- Polyesters – Polyesters are made up of multiple esters – no we are not sure either, but you will have been used to seeing the term polyester on clothing and the same properties it gives clothes make it suitable as a building material. The fibres are strong, shrink resistant, and hydrophobic (resists moisture). What you need to know is they both form a strong and stable substance to set your fixings into.
They are available in three different setting times to suit the job you are doing, either to give you a quick result or to allow you time to get fixings in place, depending on what you are using the resin for:
- Fast – cures in 3 – 6 minutes
- Medium – cures in 15 – 30 minutes
- Slow – cures in 4 – 6 hours
The formulations are available in three main pack types:
- Single Cartridge Tube – No Hand Mixing Required – This does not require any hand mixing and it fits in a standard skeleton gun. There are two resins inside the tube separated by plastic until they are needed. The two resins mix in the nozzle, inside a spiral, which can be replaced if the resin hardens before the tube is exhausted.
- Dual Cartridge Tube – No Hand Mixing Required – Again no hand mixing required. The two resins are inside twin plastic tubes which are linked together. It requires a specific skeleton gun for each type, depending on the cartridge size and the specific mix ratio. Again the resins mix in the nozzle, inside a spiral, which can be replaced should the resin harden before the tube is emptied.
- Single Cartridge Tube – Hand Mixing Required – As it implies, here the two resins require hand mixing before use. The tube fits standard skeleton guns and mixed resin is pushed into an empty cartridge using a grease pot type pusher plate before it is applied to the surface.
Fixing Timber Battens to Masonry with Resin
Using a resin fixing to secure timber battens to a masonry surface is a little tricky. The one major feature your chosen resin must posses is that it must set very fast so that it secures the timber to the wall without the need to stand there for ages holding it while it sets.
When it comes to what to use, today there is a great range of different construction adhesives available that will securely fix timber battens and other objects to masonry surfaces, in most cases as strongly as any screw.
Products like CT1 and the similar are available from pretty much all DIY stores, just read the packaging to ensure the product will do what you want it to or ask advice from a staff member.
5 Step Process Using Adhesives
- Clean the wall surface with a stiff brush, to remove all loose material, paint, varnish and plaster. You may need to sand the area if the surface is very flaky
- Set the batten on the wall and make sure it is vertical using a spirit level. Mark around the batten with a pencil
- Take the batten down and coat the back of the batten and the marked wall area with your chosen adhesive
- Press the batten against the wall, resin side against the wall obviously! Hold or prop in place for a few minutes until the resin begins to set
- Once the resin has cured you can then use the batten to provide a base for nails or screws, to hold your plasterboard, kitchen cupboard or radiator for example
Fixing Things to Walls
There are some very common objects that are fixed to walls and masonry surface in the home, here follows a quick run down on how these objects should be attached.
Fixing Pictures to Walls
We have mostly dealt with battens and brackets in this project but if you want to know about putting up picture frames, and putting up picture hooks, you can go to our DIY Project which deals with putting up photos on walls and attaching pictures to brick walls.
If you want to know more about putting up heavy pictures or attaching mirrors to walls, then go to our Putting up Mirrors guide because you use the same process for hanging mirrors as you do to hang heavy and large pictures.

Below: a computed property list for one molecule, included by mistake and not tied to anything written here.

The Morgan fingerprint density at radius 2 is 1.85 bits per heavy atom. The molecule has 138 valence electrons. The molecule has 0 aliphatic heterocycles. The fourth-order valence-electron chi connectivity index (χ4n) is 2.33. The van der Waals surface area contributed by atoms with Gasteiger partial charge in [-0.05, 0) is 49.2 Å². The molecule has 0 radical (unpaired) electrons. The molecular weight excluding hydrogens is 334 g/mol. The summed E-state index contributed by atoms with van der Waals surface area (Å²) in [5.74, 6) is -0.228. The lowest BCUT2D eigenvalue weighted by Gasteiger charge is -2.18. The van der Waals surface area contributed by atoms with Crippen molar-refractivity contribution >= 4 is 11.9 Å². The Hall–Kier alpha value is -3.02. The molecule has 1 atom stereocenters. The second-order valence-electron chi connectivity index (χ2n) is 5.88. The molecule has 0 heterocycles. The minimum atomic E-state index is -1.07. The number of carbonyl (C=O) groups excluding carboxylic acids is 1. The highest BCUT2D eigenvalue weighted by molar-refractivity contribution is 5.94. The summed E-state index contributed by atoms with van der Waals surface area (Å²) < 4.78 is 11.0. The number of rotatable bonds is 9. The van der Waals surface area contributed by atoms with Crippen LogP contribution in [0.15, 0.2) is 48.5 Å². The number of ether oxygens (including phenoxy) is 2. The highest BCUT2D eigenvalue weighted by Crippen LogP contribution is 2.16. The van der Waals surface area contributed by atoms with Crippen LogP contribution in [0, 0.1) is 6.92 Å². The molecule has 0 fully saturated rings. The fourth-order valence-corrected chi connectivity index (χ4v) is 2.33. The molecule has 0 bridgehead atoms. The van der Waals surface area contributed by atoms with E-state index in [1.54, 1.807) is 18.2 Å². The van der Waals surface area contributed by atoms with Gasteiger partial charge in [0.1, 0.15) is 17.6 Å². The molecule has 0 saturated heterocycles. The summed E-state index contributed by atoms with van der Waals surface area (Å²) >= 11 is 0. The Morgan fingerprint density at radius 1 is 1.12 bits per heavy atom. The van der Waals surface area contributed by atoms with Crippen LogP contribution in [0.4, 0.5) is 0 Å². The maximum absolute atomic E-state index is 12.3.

Putting Up a Curtain Pole
For more advice on putting up curtain poles and rods we have a DIY Tutorial for that too.
Putting Up Blinds
If you are putting up blinds we have a number of helpful DIY Guides on the site, why not start out on our main Blinds project pages particularly this one if you need more information.
Dry Lined Walls
We have discussed here how to put up the battens for fixing plasterboard to brick, concrete and other masonry (also known as dry lined walls), but you might want to how know more about how to cut plasterboard for a dry lined wall, and how to fix the plasterboard to the battens to get a professional finish. The affore mentioned DIY Projects deal with:
- Dry Lined Walls
- Cutting plasterboard
- Fixing plasterboard to brick
- Fixing plasterboard to walls
- Dry Wall Screws
- Stud Walling
Putting up a Shelf
If you are putting up shelves onto a masonry wall the process for fixing the brackets is very similar to the Attaching to Brick Walls in our picture tutorial above.
Don’t forget you will need to use a spirit level between each of the two supporting shelf brackets, to make sure your shelf will be level when you have finished fixing your brackets.
If you want to make your own shelves you can see an example of fitting shelves into alcoves.
Putting up floating shelves is a slightly different process, where you fit special hidden brackets that the shelf then slots onto. When the floating shelf is on the wall you cannot see the fixings at all.
Putting up Decorative Mouldings
Decorative mouldings include picture rails, dado rails, skirting boards, and coving. See a full description of decorative mouldings, and a full guide to putting up coving in our coving project.
Putting up Door Trim
The process of putting up door liners and frames and also putting up door trim and architrave is quite different to the method of fixing that we have dealt with on this page but you can visit the specific projects linked to at the beginning of this paragraph to find our more.
Hopefully this project will have answered all your questions about fixing to masonry, including using wall plugs and chemical anchor fixings in any type of solid walls.
Don’t forget that although we have used brick walls in our pictures you can use the same methods for fixing into stone, block and even concrete walls and other surfaces.
If you need any further help you can always go to our excellent DIY Forum, and look for your own specific question on there. The forum is used by thousands of Home Improvers and Tradesmen so you are sure to find the answer, and you can always post you own question on there once you have registered.